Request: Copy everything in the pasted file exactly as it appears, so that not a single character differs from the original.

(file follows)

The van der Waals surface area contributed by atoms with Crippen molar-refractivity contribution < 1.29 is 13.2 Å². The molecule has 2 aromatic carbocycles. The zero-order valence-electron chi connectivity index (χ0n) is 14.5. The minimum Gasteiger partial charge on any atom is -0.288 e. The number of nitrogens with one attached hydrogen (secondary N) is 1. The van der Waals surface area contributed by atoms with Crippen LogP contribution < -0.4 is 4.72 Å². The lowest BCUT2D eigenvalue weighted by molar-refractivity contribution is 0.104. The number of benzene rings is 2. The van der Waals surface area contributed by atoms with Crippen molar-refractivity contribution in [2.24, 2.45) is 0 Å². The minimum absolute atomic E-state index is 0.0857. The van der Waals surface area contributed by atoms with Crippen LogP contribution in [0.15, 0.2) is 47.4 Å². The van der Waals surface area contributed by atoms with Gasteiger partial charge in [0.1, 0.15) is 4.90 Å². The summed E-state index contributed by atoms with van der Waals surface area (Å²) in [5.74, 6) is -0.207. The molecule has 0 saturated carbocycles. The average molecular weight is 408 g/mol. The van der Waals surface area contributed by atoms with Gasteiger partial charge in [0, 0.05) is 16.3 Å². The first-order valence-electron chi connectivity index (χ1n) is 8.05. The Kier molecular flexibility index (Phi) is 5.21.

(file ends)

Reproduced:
The van der Waals surface area contributed by atoms with Crippen molar-refractivity contribution < 1.29 is 13.2 Å². The molecule has 2 aromatic carbocycles. The zero-order valence-electron chi connectivity index (χ0n) is 14.5. The minimum Gasteiger partial charge on any atom is -0.288 e. The number of nitrogens with one attached hydrogen (secondary N) is 1. The van der Waals surface area contributed by atoms with Crippen LogP contribution < -0.4 is 4.72 Å². The lowest BCUT2D eigenvalue weighted by molar-refractivity contribution is 0.104. The number of benzene rings is 2. The van der Waals surface area contributed by atoms with Crippen molar-refractivity contribution in [2.24, 2.45) is 0 Å². The minimum absolute atomic E-state index is 0.0857. The van der Waals surface area contributed by atoms with Crippen LogP contribution in [0.15, 0.2) is 47.4 Å². The van der Waals surface area contributed by atoms with Gasteiger partial charge in [0.1, 0.15) is 4.90 Å². The summed E-state index contributed by atoms with van der Waals surface area (Å²) in [5.74, 6) is -0.207. The molecule has 0 saturated carbocycles. The average molecular weight is 408 g/mol. The van der Waals surface area contributed by atoms with Gasteiger partial charge in [0, 0.05) is 16.3 Å². The first-order valence-electron chi connectivity index (χ1n) is 8.05. The Kier molecular flexibility index (Phi) is 5.21.